Paris Excursion: Day II

I awoke on Friday morning at 7:50am, energized and ready to take a shower and proceed eat a hearty breakfast consisting of bread, orange juice, a small pastry, and an endless supply of dry corn flakes. We had been forced to supply ourselves with towels, since the hotel didn’t have any.

The day began with another walk to the Louvre. The morning painting was Rembrant’s Bathsheba at her Bath. What is the relationship between the nude figure and the old woman washing her feet? Why is she wearing jewelry? What’s the meaning of that letter she’s holding?

We were instructed not to read the little information blurbs underneath the paintings, which would have been cheating.

We were interrupted by a woman who was giving a tour. She said that she had skipped the Rembrandt room and 30 minutes later we were still there, so the professors decided to give her the half hour she needed. It’s almost funny to me now that she expected us to move so soon. Most people just look at the painting for 5 seconds, spend much more time reading the little placard, take a picture, and move on. It’s especially painful to see if they use a camera with flash…

Anyway we came back and kept examining. At one point we were read the excerpt from the Bible (which I had not already known) in which King David orders Bathsheba’s husband into the most dangerous part of a battle so he would be killed, and ends with: “But what David had done displeased the LORD.” The somber look on her face suddenly became more understandable…

Then we took just a few moments to compare 2 of Rambrandt’s self portraits. The one on the right was done in his 30’s, the other in his 70’s. We were read a quote from Leo Marchutz (who founded the art school), in which Leo says that the entire surface of a painting must create its own light.

In the afternoon we migrated to the Musée d’Orsday. We were given 30 minutes to explore (as well as choose a painting about which to write later on), and then we reassembled near the entrance. Our professors expressed their outrage that apparently, since the last time they were there (which must have been on the last trip 1 year ago), the walls on the upper level had been painted black, thus dimming the light and creating a black bar at the top of every one of the paintings. Masterpieces were next to “crap”, and things were arranged by chronology even when this made no sense whatsoever. Nevertheless we split into two groups and got to work.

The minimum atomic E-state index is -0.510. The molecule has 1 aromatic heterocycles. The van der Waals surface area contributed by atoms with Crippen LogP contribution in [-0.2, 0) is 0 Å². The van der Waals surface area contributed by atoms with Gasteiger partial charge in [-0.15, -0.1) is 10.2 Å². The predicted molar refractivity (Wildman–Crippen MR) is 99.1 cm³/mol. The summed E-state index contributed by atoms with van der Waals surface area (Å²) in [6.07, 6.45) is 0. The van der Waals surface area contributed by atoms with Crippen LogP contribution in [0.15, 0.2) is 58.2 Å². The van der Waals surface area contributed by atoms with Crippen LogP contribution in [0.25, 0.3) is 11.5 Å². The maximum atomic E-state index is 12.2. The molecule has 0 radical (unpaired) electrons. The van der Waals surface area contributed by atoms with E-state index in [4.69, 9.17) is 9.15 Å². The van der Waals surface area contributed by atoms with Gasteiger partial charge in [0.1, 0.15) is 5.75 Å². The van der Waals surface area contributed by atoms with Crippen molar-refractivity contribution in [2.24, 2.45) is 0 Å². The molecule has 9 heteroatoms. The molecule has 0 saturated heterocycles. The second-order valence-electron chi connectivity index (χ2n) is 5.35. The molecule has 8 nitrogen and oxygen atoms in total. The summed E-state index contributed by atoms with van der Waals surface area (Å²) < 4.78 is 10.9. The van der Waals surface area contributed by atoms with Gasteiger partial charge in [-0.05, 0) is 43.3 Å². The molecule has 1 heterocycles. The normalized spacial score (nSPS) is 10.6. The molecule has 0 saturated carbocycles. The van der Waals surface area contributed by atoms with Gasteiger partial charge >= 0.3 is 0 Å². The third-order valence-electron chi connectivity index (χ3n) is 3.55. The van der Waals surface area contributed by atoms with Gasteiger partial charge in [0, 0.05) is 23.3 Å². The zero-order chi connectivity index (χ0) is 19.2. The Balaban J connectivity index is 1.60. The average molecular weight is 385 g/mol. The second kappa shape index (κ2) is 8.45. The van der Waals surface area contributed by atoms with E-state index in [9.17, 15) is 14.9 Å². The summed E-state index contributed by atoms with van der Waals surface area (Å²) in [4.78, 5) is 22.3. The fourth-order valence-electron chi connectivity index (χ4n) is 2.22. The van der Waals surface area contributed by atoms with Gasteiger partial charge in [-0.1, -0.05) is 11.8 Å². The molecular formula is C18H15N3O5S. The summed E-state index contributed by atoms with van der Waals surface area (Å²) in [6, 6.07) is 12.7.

The first painting of the afternoon was one I liked so much I ended up buying a poster of it; Monet’s La Pie (The Magpie). One other student and I were convinced that the horizon was determined by a straightish line in the background, but everyone else thought that this was clouds. Try as I might, I could not find a way to think of the sky as covering the whole background, even if I looked at it upside-down (a common practice in the Marchutz tradition). We agreed to disagree. Someone else observed that he didn’t see the bird until after he had looked around the whole painting, and then figured that it was a human figure off in the distance. Somehow the darkest dark in the painting (by far) doesn’t immediately grab your attention.

Next we looked at a painting that I had actually chosen to copy 2 months beforehand while in the studio. As you might guess, it has lots of snow in it. It’s an Alfred Sisely painting called Neige à Louveciennes (Snow at Louveciennes). Someone mentioned not noticing the distant black figure right away. “Ring ring ring…does that ring any bells?”

Lastly we discussed Van Gogh’s L’Eglise d’Auvers (The Church of Auvers); how the contours are accentuated, the depth, the movement shown in the strokes in the foreground, etc.

At dinner I met some Germans (from Hamburg!) whom I talked to for a little while. They said to meet them on Rue de la Roquette. I said I didn’t know where that was, so they gave me an extra map they had and pointed it out. I went out looking for them and never found them, so instead found some Americans and Brazilians to talk to, as well as a French guy with whom I had a long political discussion. I was still hungry so I got some food from an Indian take-out place and made it back before 1am.

Rembrandt BathshebaLa Pie_Monetsisley-alfred-neige-a-louveciennes-1878Van Gogh_L'Eglise a Auvers  * Note that the first Rembrandt painting is large, while the others are comparatively small.

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